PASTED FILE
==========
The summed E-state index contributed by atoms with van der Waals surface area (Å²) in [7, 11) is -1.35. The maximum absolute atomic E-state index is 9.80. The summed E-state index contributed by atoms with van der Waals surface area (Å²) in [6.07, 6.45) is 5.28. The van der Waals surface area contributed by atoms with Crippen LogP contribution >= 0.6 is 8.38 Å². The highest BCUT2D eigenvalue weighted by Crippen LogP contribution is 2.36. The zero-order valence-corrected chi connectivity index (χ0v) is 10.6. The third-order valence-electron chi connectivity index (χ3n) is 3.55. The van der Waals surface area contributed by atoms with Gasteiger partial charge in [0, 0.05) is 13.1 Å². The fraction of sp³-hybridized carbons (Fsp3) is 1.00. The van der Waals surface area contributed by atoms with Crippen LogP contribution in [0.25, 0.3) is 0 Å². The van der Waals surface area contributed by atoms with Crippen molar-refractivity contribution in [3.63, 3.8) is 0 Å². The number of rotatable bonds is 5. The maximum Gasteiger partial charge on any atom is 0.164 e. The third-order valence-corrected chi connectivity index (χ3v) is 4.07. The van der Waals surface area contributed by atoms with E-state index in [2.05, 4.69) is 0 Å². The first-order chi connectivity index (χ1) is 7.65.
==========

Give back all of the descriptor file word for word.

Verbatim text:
The summed E-state index contributed by atoms with van der Waals surface area (Å²) in [7, 11) is -1.35. The maximum absolute atomic E-state index is 9.80. The summed E-state index contributed by atoms with van der Waals surface area (Å²) in [6.07, 6.45) is 5.28. The van der Waals surface area contributed by atoms with Crippen LogP contribution >= 0.6 is 8.38 Å². The highest BCUT2D eigenvalue weighted by Crippen LogP contribution is 2.36. The zero-order valence-corrected chi connectivity index (χ0v) is 10.6. The third-order valence-electron chi connectivity index (χ3n) is 3.55. The van der Waals surface area contributed by atoms with Gasteiger partial charge in [0, 0.05) is 13.1 Å². The fraction of sp³-hybridized carbons (Fsp3) is 1.00. The van der Waals surface area contributed by atoms with Crippen LogP contribution in [0.25, 0.3) is 0 Å². The van der Waals surface area contributed by atoms with Crippen molar-refractivity contribution in [3.63, 3.8) is 0 Å². The number of rotatable bonds is 5. The maximum Gasteiger partial charge on any atom is 0.164 e. The third-order valence-corrected chi connectivity index (χ3v) is 4.07. The van der Waals surface area contributed by atoms with E-state index in [2.05, 4.69) is 0 Å². The first-order chi connectivity index (χ1) is 7.65.